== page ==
Dog type, breed type, dog breed, and purebred dog breed are at times all used interchangeably, but they all have distinct meanings. Types of dogs are varieties developed for a specific work; they may be very ancient or modern in origin. Modern breeds of dogs are refinements of older dog types, bred so that all closely resemble each other, and documented in a stud book kept by a breed club or major dog registry. A purebred dog is a dog of a documented modern dog breed that has been selectively bred to emphasize breed type for the sport of competitive conformation dog showing.

The word type may be incorrectly used instead of style to refer to an identifiable 'style of appearance' or 'working style characteristic' of a particular kennel or "dogs of a well established line".[12] This terminology is incorrect. The word type in reference to a dog refers specifically to the description of what defines that breed and what makes that breed of dog different from every other breed, as can be found in that breed's written Standard. When comparing dogs of the same breed, you look at type first and foremost, and then you look for different styles of dogs within that breed. The term style refers to characteristics that are different in each dog that already has breed type. There can be a vast variety of styles existing in each breed of dog. These characteristics develop from a breeder's desire to create a distinct 'look' (or style) within their line. Breeders create their own style within their line, being careful not to stray from breed type.

See also: Health Problems[edit]

Health problems of dog breeds and objections to dog showing have been covered extensively in the following articles: Purebred dogs | Genetic disease | Criticism of dog showing | Dog | Dog breeding | List of dog diseases | Canine reproduction | Inbreeding | Founder effect. Also see articles about individual breeds for more on health issues of individual breeds.

References[edit]

  1. ^ Rose, Sue, Breed Type (judging seminar notes), English Cocker Spaniel Club of America, retrieved 2008-05-14 
  2. ^ Beauchamp, Richard (2008), Solving the Mysteries of Breed Type (2nd ed.), Doral Publishing, ISBN 978-1-59378-663-2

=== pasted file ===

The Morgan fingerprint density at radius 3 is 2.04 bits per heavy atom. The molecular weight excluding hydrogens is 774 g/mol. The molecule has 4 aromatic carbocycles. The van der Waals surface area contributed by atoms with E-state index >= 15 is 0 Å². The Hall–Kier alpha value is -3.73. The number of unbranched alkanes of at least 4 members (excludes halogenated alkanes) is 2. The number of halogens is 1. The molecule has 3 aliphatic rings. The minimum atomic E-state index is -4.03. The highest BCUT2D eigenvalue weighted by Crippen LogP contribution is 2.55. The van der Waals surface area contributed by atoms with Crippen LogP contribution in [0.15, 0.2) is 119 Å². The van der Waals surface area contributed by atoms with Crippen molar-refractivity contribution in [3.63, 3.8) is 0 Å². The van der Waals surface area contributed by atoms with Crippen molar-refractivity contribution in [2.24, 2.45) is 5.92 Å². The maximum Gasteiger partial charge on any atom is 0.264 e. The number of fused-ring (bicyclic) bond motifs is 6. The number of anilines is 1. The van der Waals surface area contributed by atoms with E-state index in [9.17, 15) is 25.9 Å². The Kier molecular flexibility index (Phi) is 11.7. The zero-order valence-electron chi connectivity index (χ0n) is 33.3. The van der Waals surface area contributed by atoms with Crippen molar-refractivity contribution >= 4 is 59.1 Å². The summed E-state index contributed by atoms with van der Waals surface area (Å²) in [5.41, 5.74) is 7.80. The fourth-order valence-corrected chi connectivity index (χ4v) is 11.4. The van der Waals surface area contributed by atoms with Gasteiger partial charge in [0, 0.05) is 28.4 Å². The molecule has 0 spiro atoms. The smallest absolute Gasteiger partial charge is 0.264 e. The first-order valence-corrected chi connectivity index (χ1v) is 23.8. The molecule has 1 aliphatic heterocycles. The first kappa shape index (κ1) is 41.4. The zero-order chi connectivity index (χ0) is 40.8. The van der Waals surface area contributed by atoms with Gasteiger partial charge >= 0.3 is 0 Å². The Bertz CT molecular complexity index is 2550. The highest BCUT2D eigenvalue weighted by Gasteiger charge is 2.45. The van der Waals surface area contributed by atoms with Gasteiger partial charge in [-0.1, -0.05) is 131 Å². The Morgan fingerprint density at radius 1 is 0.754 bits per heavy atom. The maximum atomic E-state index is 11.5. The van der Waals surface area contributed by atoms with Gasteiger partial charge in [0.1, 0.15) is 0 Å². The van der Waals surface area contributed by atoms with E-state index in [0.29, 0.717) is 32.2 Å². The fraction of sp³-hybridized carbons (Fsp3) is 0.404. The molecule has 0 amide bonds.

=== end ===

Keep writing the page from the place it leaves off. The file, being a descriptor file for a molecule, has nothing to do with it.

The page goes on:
3. ^ Rasmussen, Anne Marie, Understanding Line Breeding, Cavaliers.co.uk, 'The number one site for the Cavalier King Charles Spaniel breed in the UK', retrieved 2008-05-14 
  4. ^ Nelson, Judith (March 1993), Akbash Dogs: A Breed Apart, Dog Fancy Magazine, pp. 40–41, retrieved 2008-05-14 [dead link]
  5. ^ Caras, Roger A. (2001), Going for the Blue, Inside the World of Show dogs and Dog Shows, New York: Warner Books, Inc., p. 13, ISBN 0-446-52644-4 
  6. ^ Steele, Jon Titus (May 2008), "The Neck - Element of Function and Grace", American Kennel Club Gazette (New York: American Kennel Club): 55 
  7. ^ Grossman, Dr. Alvin (1998), Understanding How Dog Shows Work, Doral Publishing, Inc. Online Catalog, retrieved 2008-05-14 
  8. ^ Friesen, Laurie (May 2008), "Unique Bedlington Movement", American Kennel Club Gazette (New York: American Kennel Club): 67 
  9. ^ Alston, George G. (1992), The Winning Edge, New York, Toronto: Howell Book House, p. 59, ISBN 0-87605-834-9 
  10. ^ American Kennel Club Mastiff standard (Retrieved on 14 May 2008)
  11. ^ The United Kennel Club (US) has a Total Dog Award for dogs that win both conformation and a performance event on the same day. See the United Kennel Club Dog Events Rules. Retrieved on 14 May 2008
  12. ^ Jessup, Diane. "The Absolute Importance of Type". workingpitbull.com. Retrieved 05/03 2008.  Check date values in: |accessdate= (help)